Devils Have 5 Good PTO Options to Consider

Today is Aug. 30, and with Labor Day this weekend in the States, it means NHL training camps are right around the corner. That also means PTO season is upon us. The New Jersey Devils roster is more or less set at this point, but bringing in a couple of players on PTOs to spur camp competition or fill some depth roles could never hurt. With some notable unrestricted free agents still available, let’s look at a few the Devils could invite to camp on PTOs. 

Tyler Motte, Left/Right Wing

Motte does score a bit from time to time, as he’s averaged 19 points per 82 games for his career, but his value lies in his defensive makeup. His even-strength defense has been worth an average of 1.8 goals above replacement (GAR) over the last three seasons. And he’s a strong penalty-killer, something the Devils could use a bit more of in their forward group. 

Explore everything hockey with THW’s Hockeypedia pages.

The Hockey Writers HockeyPedia 800x120

Though Motte’s shot suppression numbers are a bit suspect, part of that came from playing on a Vancouver Canucks team that’s been one of the weakest defensively over the last few seasons. After getting traded to the New York Rangers at last season’s trade deadline, his defensive numbers improved quite a bit. It only came in a nine-game sample because he suffered an injury, but his defensive impacts suggest it could be legit, making him a worthy PTO candidate. 

Victor Rask, Center

Though Rask isn’t the middle-six center he was during his first few years in the league, he has righted the ship over the last couple of seasons. He finished with 23 points in 54 games in 2020-21 and 21 points in 47 games this past season — an average of nearly 36 points per 82 games. Even though he’s shown he still has some offense left in his game, his defensive play has been quite good over the last three seasons:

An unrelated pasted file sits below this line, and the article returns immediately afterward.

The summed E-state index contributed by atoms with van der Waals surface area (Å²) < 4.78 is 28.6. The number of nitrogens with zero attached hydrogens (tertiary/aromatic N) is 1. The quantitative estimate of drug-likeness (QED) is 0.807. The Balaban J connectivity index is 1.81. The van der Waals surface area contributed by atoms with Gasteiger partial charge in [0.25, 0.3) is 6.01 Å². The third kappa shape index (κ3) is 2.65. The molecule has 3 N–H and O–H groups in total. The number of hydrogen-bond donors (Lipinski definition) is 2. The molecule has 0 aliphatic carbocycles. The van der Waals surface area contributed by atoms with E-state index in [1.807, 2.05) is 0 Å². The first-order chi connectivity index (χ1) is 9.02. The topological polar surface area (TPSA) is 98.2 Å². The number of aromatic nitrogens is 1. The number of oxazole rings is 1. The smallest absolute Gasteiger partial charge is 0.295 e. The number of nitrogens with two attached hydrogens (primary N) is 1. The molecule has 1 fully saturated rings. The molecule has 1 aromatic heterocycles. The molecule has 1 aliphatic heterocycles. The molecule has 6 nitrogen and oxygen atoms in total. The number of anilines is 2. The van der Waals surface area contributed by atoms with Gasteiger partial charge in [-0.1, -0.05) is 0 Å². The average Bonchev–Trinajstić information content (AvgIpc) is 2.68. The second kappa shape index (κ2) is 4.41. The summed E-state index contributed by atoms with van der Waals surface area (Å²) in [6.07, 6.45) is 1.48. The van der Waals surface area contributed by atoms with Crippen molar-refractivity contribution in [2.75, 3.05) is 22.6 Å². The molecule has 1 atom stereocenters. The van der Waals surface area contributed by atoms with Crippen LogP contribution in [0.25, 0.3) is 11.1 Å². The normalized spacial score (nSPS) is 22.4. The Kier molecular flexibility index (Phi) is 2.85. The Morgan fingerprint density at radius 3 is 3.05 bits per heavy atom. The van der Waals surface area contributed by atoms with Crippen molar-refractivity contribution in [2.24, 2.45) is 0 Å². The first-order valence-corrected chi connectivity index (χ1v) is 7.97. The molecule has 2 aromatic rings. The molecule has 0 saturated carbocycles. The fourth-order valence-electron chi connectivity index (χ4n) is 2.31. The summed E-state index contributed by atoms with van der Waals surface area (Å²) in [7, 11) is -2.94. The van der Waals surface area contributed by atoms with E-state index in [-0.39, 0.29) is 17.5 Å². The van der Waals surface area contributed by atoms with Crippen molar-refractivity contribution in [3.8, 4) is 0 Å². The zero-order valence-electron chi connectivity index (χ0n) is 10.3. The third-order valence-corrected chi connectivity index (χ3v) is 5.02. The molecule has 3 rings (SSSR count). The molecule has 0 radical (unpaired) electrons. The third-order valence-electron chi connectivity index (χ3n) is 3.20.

Victor Rask
Victor Rask’s wins above replacement (WAR) player card, 2019-22

With plenty of uncertainty as to who’ll be the Devils’ fourth-line center this coming season, it would not be surprising to see them bring in Rask on a PTO. He’s averaged an overall GAR of 4.8 over the last three seasons, above the 2.6 GAR Michael McLeod has averaged. His defensive impacts are better than McLeod’s, and he has more offensive ability. If it doesn’t work out, a younger player like Jesper Boqvist or Tyce Thompson will be the team’s fourth-line center. But there’s no downside to having Rask at camp. 

Nathan Beaulieu, Defenseman

After signing Brendan Smith and acquiring John Marino this summer, the Devils’ blue line is the best it’s been in quite some time. Still, most teams carry seven defenders to start the regular season, and it doesn’t make much sense to have a prospect sitting in the press box as the seventh defenseman more often than not. That’s where bringing in Beaulieu on a PTO makes sense. 

Sign up for our regular 'Devils Newsletter' for all the latest.

Beaulieu’s last two seasons in the NHL have not gone well. His impacts have fallen off across the board, and he’s had a GAR below replacement level. With that said, the Winnipeg Jets haven’t exactly been the gold standard for defense in recent seasons, and it’s not like the Devils would be asking him to play regular minutes. If he shows well in camp, he signs as the team’s seventh defenseman behind Smith instead of having a prospect like Nikita Okhotiuk, Reilly Walsh or Kevin Bahl sit in the press box.